By Katherine Gilmour
Like me, you may have heard some variation of the following phrases over the past couple of years: “Don’t worry – the youth are alright” or “It’s ok, the kids have got this.” Whether we’re talking about climate change, gender inequality, racism, or any other form of oppression, abuse, and injustice, youth are consistently seen by adults as a solution to some of the biggest, most intractable problems the world faces.
Living in Scotland, the frequency of these comments has sharply increased over the last couple of weeks as we’ve seen the amazing energy, activism, and justified anger that young people from around the world have brought to COP26.
And, let’s face it, that’s completely understandable! Youth are at the forefront of every social movement, and globally, they are leading, shaping, and spearheading transformational change. Whether they are internationally recognized activists like Vanessa Nakate driving forward climate justice and Malala Yousafzai advocating for women’s education, or youth-led groups making changes in their communities, like many of Global Fund for Children’s local partners, youth are already part of the solution.
"Youth are at the forefront of every social movement, and globally, they are leading, shaping, and spearheading transformational change...youth are already part of the solution."
However, despite the flippant comments about youth solving the world’s problems, in global civil society youth-led decision-making is still far too often a “nice to have” rather than a fundamental part of the way the sector works. Youth-led organizations and groups around the world are systematically under-resourced and undervalued, and youth are often pushed to the margins of both formal and informal decision-making spaces. The Spark Fund, a funding partnership between Global Fund for Children (GFC) and the Avast Foundation, is seeking to change that.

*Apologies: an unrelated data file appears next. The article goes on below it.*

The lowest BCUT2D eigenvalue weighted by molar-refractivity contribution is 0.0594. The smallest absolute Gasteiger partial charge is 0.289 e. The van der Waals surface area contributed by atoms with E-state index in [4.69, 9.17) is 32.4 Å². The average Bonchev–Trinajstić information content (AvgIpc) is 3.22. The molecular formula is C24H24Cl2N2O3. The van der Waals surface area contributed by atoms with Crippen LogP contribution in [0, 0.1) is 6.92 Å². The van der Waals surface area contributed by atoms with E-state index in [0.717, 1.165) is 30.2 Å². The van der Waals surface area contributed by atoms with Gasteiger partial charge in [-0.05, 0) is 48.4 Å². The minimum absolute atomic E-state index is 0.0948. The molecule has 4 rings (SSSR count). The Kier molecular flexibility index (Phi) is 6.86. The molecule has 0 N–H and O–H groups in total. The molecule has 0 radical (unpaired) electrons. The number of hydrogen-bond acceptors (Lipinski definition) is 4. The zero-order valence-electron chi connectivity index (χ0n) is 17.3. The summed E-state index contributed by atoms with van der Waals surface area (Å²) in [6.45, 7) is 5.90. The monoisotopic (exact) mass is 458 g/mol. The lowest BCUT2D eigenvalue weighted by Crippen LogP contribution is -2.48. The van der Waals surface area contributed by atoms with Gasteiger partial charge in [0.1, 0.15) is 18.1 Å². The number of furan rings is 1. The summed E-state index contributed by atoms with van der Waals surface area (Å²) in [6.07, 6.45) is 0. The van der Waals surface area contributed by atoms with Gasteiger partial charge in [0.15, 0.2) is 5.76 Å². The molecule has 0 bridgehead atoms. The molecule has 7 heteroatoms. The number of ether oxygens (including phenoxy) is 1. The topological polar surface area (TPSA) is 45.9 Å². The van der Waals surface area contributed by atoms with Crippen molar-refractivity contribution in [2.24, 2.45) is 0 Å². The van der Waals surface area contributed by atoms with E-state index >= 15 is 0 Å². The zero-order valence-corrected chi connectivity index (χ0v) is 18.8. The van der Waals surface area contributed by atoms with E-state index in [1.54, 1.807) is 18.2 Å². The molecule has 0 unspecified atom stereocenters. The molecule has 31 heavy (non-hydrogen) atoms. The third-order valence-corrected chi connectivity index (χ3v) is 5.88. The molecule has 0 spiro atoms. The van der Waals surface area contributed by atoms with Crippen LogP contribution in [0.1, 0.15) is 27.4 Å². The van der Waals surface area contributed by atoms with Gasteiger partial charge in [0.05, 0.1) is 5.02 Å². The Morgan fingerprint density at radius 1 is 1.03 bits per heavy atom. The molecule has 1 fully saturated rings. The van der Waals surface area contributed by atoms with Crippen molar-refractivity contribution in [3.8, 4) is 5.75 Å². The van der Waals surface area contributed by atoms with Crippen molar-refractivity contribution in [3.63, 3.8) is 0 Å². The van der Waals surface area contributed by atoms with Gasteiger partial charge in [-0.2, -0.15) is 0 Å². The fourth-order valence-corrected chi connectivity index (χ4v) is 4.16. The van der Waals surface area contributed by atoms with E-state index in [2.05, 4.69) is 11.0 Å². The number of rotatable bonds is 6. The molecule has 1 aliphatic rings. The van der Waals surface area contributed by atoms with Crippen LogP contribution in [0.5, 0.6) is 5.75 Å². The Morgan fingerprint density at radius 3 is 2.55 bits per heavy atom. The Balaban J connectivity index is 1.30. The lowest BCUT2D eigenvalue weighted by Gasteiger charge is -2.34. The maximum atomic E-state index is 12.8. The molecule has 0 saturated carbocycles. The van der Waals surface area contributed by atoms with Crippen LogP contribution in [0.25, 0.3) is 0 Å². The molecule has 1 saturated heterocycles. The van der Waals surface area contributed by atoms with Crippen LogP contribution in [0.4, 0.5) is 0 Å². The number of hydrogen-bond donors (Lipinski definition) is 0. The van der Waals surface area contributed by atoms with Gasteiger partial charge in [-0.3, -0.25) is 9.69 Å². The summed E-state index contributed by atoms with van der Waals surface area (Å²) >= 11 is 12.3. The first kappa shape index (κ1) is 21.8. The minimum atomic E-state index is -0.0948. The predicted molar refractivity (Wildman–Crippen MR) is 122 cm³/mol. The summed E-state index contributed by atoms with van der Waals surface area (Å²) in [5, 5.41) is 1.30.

Over the next 18 months, we will invest over US$1.2 million in youth-led and youth-focused groups around the world. Vitally, we have built youth leadership into every level of the Spark Fund, including fund design, regional funding decisions, and wider strategic work. Four regional youth panels, young people from GFC’s Youth Leadership Council and Avast Foundation’s Youth Leadership Board, and youth representatives on the Spark Fund’s global steering group are making key decisions for the fund.
We are ambitious about the impact and reach of the Spark Fund. In addition to financial backing, the Spark Fund offers capacity development support to our grantee partners, enabling them to experiment, collaborate regionally and globally, and learn together using digital technologies.
The first youth-led regional panel, comprised of young people from Eastern Europe and the South Caucasus, has been working since October to shape the Spark Fund for their region. The panelists recently launched an initial call for applications. In this round, the Spark Fund is seeking applications from youth-led or youth-focused groups or organizations based in Armenia, Georgia, Moldova, and Ukraine with an income of less than EUR 150,000 per year. You can learn more and apply for the fund here. In early 2022, we will launch three additional regional panels in South Asia, Central and South America, and Southern and Eastern Africa.
Older generations should not place the burden of changing the world on the shoulders of youth alone. GFC and the Avast Foundation are committed to standing with young people, resourcing them, and playing our part in building a more equal, more just, and more inclusive post-pandemic world, together.
Additional partners Shared Nation and Catch22 are providing research support and technology development during the initial phases of the Spark Fund. For more information about the Spark Fund, please visit spark.globalfundforchildren.org or get in touch by sending an email to email@example.com.
Katherine Gilmour is a Senior Programs Manager at Global Fund for Children, where she leads the Spark Fund.